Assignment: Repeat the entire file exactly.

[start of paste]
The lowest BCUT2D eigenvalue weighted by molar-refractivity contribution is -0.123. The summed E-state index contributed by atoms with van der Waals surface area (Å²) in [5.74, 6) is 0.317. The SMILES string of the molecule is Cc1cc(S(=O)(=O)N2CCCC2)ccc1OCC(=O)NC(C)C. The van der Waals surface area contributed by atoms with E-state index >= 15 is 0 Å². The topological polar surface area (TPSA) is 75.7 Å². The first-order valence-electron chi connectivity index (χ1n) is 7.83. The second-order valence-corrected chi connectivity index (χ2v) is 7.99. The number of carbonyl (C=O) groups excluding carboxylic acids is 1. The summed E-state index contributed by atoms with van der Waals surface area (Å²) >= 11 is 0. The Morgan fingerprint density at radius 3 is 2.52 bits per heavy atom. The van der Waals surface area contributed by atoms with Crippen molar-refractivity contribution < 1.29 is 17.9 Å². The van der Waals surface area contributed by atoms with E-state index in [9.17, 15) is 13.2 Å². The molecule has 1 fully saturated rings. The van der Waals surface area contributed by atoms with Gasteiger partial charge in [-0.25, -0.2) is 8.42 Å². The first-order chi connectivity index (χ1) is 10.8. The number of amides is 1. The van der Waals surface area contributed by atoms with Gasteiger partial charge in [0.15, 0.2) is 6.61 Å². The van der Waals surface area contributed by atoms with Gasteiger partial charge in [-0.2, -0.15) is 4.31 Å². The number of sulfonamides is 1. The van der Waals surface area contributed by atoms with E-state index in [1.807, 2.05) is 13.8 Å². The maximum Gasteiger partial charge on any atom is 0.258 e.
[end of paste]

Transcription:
The lowest BCUT2D eigenvalue weighted by molar-refractivity contribution is -0.123. The summed E-state index contributed by atoms with van der Waals surface area (Å²) in [5.74, 6) is 0.317. The SMILES string of the molecule is Cc1cc(S(=O)(=O)N2CCCC2)ccc1OCC(=O)NC(C)C. The van der Waals surface area contributed by atoms with E-state index >= 15 is 0 Å². The topological polar surface area (TPSA) is 75.7 Å². The first-order valence-electron chi connectivity index (χ1n) is 7.83. The second-order valence-corrected chi connectivity index (χ2v) is 7.99. The number of carbonyl (C=O) groups excluding carboxylic acids is 1. The summed E-state index contributed by atoms with van der Waals surface area (Å²) >= 11 is 0. The Morgan fingerprint density at radius 3 is 2.52 bits per heavy atom. The van der Waals surface area contributed by atoms with Crippen molar-refractivity contribution < 1.29 is 17.9 Å². The van der Waals surface area contributed by atoms with E-state index in [9.17, 15) is 13.2 Å². The molecule has 1 fully saturated rings. The van der Waals surface area contributed by atoms with Gasteiger partial charge in [-0.25, -0.2) is 8.42 Å². The first-order chi connectivity index (χ1) is 10.8. The number of amides is 1. The van der Waals surface area contributed by atoms with Gasteiger partial charge in [0.15, 0.2) is 6.61 Å². The van der Waals surface area contributed by atoms with Gasteiger partial charge in [-0.2, -0.15) is 4.31 Å². The number of sulfonamides is 1. The van der Waals surface area contributed by atoms with E-state index in [1.807, 2.05) is 13.8 Å². The maximum Gasteiger partial charge on any atom is 0.258 e.